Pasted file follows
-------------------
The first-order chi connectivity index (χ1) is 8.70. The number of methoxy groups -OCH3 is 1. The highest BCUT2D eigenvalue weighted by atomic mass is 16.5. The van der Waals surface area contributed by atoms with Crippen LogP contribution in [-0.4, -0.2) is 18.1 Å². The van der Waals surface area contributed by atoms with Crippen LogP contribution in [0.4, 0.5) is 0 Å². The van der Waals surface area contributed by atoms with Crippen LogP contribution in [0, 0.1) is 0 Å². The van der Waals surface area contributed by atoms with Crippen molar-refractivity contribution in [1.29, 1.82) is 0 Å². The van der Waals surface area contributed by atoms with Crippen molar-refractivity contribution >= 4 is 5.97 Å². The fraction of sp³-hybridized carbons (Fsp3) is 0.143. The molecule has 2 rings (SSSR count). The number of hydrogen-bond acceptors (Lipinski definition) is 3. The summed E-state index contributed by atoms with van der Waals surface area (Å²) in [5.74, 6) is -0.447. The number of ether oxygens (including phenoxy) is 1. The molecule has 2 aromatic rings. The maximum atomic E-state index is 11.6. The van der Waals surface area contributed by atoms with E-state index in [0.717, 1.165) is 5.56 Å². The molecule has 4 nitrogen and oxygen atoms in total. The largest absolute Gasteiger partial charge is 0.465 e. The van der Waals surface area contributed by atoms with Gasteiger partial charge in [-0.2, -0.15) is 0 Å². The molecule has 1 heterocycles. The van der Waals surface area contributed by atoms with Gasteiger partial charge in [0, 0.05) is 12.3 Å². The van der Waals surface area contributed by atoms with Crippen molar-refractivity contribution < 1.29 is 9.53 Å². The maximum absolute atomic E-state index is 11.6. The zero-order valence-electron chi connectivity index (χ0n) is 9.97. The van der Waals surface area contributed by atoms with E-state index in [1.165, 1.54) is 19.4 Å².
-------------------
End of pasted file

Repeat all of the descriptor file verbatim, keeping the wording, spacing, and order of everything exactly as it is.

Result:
The first-order chi connectivity index (χ1) is 8.70. The number of methoxy groups -OCH3 is 1. The highest BCUT2D eigenvalue weighted by atomic mass is 16.5. The van der Waals surface area contributed by atoms with Crippen LogP contribution in [-0.4, -0.2) is 18.1 Å². The van der Waals surface area contributed by atoms with Crippen LogP contribution in [0.4, 0.5) is 0 Å². The van der Waals surface area contributed by atoms with Crippen LogP contribution in [0, 0.1) is 0 Å². The van der Waals surface area contributed by atoms with Crippen molar-refractivity contribution in [1.29, 1.82) is 0 Å². The van der Waals surface area contributed by atoms with Crippen molar-refractivity contribution >= 4 is 5.97 Å². The fraction of sp³-hybridized carbons (Fsp3) is 0.143. The molecule has 2 rings (SSSR count). The number of hydrogen-bond acceptors (Lipinski definition) is 3. The summed E-state index contributed by atoms with van der Waals surface area (Å²) in [5.74, 6) is -0.447. The number of ether oxygens (including phenoxy) is 1. The molecule has 2 aromatic rings. The maximum atomic E-state index is 11.6. The van der Waals surface area contributed by atoms with E-state index in [0.717, 1.165) is 5.56 Å². The molecule has 4 nitrogen and oxygen atoms in total. The largest absolute Gasteiger partial charge is 0.465 e. The van der Waals surface area contributed by atoms with Gasteiger partial charge in [-0.2, -0.15) is 0 Å². The molecule has 1 heterocycles. The van der Waals surface area contributed by atoms with Gasteiger partial charge in [0, 0.05) is 12.3 Å². The van der Waals surface area contributed by atoms with Crippen molar-refractivity contribution < 1.29 is 9.53 Å². The maximum absolute atomic E-state index is 11.6. The zero-order valence-electron chi connectivity index (χ0n) is 9.97. The van der Waals surface area contributed by atoms with E-state index in [1.165, 1.54) is 19.4 Å².